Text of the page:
I feel their steely guns pointed at me. I imagine a bullet striking me above my collar blade in the small area of exposed flesh where my ponytail touches the back of my neck. I reach out a hand to soothe the tingle there, while holding my brother with the other hand.

Dhan’s palms are cool and moist; I know he is frightened. He quickens his pace and I am afraid he will break into a run. I tell him it’s alright; they didn’t hear the asphalt hit the hut. I push him in front of me and clutch his shirt from behind. They will shoot him if he runs. They are shooting a lot of young boys these days. In the villages that flank our town, they are making boys run in the open fields, then shoot them down as if they were balloons at a hit-the-target game in funfairs. There is a name for it which escapes me now.

The heat rises from the ground and makes blotches on my cheeks. They will darken later and won’t come off even after I have scrubbed at them.

I see a green vehicle parked outside our gate. Is it about the asphalt? Did they see me peeping inside the shop? Are they coming to take my brother? I rush Dhan through the backyard gate and tiptoe to the kitchen door. My mother is there.

She must have guessed something from the way I look, for she asks: “What have you done now?”

“Nothing,” I lie. “Why are they here?”

Fear is clutching at my throat. I feel breathless.

“Usual talks.” My mother replies.

I want to shout at her and say that only a fool would think that. Instead, I wash myself and sit for lunch.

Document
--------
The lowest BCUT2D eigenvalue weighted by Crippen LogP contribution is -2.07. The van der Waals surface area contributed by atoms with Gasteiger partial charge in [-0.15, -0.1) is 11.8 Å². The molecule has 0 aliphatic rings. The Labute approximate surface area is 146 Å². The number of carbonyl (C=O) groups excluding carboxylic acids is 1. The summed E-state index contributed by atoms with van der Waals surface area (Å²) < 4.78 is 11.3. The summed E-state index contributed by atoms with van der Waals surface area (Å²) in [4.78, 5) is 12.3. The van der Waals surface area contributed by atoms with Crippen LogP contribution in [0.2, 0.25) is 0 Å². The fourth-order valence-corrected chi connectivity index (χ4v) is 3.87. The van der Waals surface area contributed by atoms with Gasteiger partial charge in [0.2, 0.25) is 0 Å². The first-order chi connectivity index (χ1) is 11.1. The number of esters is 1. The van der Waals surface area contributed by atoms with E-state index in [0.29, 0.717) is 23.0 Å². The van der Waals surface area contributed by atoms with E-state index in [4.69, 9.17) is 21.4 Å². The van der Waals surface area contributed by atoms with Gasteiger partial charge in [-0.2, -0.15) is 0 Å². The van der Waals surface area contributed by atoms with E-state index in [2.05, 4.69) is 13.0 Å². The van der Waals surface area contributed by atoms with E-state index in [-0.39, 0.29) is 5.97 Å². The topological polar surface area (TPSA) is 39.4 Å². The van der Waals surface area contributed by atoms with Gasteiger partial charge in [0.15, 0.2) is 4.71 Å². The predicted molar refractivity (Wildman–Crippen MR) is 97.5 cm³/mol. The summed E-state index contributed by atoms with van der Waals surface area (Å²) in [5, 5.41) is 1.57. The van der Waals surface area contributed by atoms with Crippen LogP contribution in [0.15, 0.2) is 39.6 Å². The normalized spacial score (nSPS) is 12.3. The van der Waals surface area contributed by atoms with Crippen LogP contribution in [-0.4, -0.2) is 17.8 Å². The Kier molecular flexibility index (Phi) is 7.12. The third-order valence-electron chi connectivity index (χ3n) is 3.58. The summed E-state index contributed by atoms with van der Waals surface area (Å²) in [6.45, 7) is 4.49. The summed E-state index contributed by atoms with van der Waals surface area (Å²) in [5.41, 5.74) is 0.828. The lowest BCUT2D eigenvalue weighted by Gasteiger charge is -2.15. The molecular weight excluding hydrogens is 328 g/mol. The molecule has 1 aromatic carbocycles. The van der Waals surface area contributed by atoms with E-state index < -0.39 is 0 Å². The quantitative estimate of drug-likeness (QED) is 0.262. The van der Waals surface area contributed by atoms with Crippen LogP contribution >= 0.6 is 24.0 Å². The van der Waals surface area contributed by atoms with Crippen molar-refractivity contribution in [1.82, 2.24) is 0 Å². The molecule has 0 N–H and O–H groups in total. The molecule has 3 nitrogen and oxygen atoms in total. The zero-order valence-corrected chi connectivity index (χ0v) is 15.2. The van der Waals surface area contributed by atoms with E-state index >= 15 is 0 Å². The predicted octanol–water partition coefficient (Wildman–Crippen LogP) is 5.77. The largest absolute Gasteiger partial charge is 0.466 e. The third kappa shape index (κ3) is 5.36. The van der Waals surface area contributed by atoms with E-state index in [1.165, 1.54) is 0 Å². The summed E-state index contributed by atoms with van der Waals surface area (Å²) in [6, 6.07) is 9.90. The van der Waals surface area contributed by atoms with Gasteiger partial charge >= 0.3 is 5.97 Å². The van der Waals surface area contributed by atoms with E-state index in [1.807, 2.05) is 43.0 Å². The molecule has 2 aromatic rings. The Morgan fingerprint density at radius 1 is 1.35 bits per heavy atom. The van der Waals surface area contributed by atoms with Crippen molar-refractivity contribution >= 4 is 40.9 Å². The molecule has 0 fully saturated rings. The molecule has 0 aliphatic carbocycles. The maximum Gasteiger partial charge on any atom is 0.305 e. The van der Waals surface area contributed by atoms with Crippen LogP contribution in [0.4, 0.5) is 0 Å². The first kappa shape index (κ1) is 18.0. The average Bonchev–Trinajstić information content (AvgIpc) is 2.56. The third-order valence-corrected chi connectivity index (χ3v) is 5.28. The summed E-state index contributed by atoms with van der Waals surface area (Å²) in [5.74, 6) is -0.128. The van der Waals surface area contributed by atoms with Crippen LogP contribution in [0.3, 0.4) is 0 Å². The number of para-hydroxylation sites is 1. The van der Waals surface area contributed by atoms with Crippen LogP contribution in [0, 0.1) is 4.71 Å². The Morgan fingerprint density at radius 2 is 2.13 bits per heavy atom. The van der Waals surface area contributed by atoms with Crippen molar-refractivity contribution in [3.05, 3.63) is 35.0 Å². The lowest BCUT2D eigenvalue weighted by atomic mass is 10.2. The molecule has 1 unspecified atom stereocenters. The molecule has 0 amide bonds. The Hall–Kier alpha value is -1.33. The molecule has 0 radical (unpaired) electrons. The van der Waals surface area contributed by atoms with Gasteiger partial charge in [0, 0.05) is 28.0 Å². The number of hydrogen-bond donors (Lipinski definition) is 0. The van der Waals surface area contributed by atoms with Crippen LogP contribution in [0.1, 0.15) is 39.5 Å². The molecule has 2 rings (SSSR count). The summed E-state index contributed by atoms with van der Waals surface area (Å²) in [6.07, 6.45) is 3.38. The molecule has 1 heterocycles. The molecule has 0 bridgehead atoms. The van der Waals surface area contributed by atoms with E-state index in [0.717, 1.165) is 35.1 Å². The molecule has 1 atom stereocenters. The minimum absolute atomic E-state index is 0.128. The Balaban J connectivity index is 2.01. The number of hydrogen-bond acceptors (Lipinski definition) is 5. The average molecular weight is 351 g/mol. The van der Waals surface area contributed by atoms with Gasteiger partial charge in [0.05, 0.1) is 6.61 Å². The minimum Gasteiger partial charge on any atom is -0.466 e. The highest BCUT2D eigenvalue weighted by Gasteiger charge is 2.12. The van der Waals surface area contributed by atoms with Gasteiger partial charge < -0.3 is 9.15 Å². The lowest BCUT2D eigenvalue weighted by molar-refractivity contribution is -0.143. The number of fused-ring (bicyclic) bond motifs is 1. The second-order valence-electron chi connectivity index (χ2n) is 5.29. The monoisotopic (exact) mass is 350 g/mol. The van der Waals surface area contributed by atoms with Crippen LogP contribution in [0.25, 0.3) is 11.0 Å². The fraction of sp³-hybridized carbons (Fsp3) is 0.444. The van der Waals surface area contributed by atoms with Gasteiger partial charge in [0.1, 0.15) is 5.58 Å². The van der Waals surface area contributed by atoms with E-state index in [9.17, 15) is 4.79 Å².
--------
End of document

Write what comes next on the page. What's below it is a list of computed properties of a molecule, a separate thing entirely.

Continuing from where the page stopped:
Encounter! I say to myself. It is called encounter; shooting the target is called encounter. I try to follow the conversation that drifts in from the other room.

A deep male voice is grumbling:

The schools are where they breed… No, you can no longer trust the students…

So what if they are only fourteen or fifteen years old?… You will not believe your eyes when you see these gun-toting kids in the wild where a person with the mightiest of hearts will shit his pants… You are gravely mistaken in believing them innocent…Most of the insurgents in the area have their roots in your school. You, the headmaster, ought to be more vigilant and inform us of any suspicious activity…

I hear my father muttering a protest but his voice is drowned by the bigger voices in the room – voices with guns. I wonder if my father is also afraid of guns.

After they leave, I stick around my mother, anticipating some elaboration on the visit. When none comes, I retire to my room.